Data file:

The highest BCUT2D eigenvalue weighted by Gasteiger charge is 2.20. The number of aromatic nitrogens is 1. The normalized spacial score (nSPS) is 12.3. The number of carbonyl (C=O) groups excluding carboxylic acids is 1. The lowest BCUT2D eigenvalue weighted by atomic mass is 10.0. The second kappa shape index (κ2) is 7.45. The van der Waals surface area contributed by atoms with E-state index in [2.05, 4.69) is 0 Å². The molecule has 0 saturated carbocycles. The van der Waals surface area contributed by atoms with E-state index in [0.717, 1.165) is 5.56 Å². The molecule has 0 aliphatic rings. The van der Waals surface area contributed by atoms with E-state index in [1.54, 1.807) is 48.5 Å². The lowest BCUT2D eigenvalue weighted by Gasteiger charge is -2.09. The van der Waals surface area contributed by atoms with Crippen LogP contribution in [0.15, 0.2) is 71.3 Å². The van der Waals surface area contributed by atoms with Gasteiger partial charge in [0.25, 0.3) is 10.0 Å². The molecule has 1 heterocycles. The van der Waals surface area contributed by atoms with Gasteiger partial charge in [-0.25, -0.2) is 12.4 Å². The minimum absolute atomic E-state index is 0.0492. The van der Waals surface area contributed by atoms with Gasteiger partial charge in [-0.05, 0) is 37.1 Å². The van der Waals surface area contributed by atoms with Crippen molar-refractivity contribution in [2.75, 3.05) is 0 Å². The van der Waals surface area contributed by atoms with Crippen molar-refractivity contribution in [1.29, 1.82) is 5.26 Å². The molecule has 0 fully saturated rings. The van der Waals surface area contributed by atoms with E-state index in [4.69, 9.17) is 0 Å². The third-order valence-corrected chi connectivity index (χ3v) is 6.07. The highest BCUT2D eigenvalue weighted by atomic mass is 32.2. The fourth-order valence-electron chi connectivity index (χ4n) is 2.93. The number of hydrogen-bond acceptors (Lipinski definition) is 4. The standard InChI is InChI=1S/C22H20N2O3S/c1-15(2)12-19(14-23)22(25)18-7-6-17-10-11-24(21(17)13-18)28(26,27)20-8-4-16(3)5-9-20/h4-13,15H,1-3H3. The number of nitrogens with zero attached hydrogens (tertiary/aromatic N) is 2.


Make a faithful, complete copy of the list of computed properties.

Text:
The highest BCUT2D eigenvalue weighted by Gasteiger charge is 2.20. The number of aromatic nitrogens is 1. The normalized spacial score (nSPS) is 12.3. The number of carbonyl (C=O) groups excluding carboxylic acids is 1. The lowest BCUT2D eigenvalue weighted by atomic mass is 10.0. The second kappa shape index (κ2) is 7.45. The van der Waals surface area contributed by atoms with E-state index in [2.05, 4.69) is 0 Å². The molecule has 0 saturated carbocycles. The van der Waals surface area contributed by atoms with E-state index in [0.717, 1.165) is 5.56 Å². The molecule has 0 aliphatic rings. The van der Waals surface area contributed by atoms with E-state index in [1.54, 1.807) is 48.5 Å². The lowest BCUT2D eigenvalue weighted by Gasteiger charge is -2.09. The van der Waals surface area contributed by atoms with Crippen LogP contribution in [0.15, 0.2) is 71.3 Å². The van der Waals surface area contributed by atoms with Gasteiger partial charge in [0.25, 0.3) is 10.0 Å². The molecule has 1 heterocycles. The van der Waals surface area contributed by atoms with Gasteiger partial charge in [-0.25, -0.2) is 12.4 Å². The minimum absolute atomic E-state index is 0.0492. The van der Waals surface area contributed by atoms with Gasteiger partial charge in [-0.05, 0) is 37.1 Å². The van der Waals surface area contributed by atoms with Crippen molar-refractivity contribution in [2.75, 3.05) is 0 Å². The van der Waals surface area contributed by atoms with Crippen molar-refractivity contribution in [1.29, 1.82) is 5.26 Å². The molecule has 0 fully saturated rings. The van der Waals surface area contributed by atoms with E-state index in [4.69, 9.17) is 0 Å². The third-order valence-corrected chi connectivity index (χ3v) is 6.07. The highest BCUT2D eigenvalue weighted by atomic mass is 32.2. The fourth-order valence-electron chi connectivity index (χ4n) is 2.93. The number of hydrogen-bond acceptors (Lipinski definition) is 4. The standard InChI is InChI=1S/C22H20N2O3S/c1-15(2)12-19(14-23)22(25)18-7-6-17-10-11-24(21(17)13-18)28(26,27)20-8-4-16(3)5-9-20/h4-13,15H,1-3H3. The number of nitrogens with zero attached hydrogens (tertiary/aromatic N) is 2.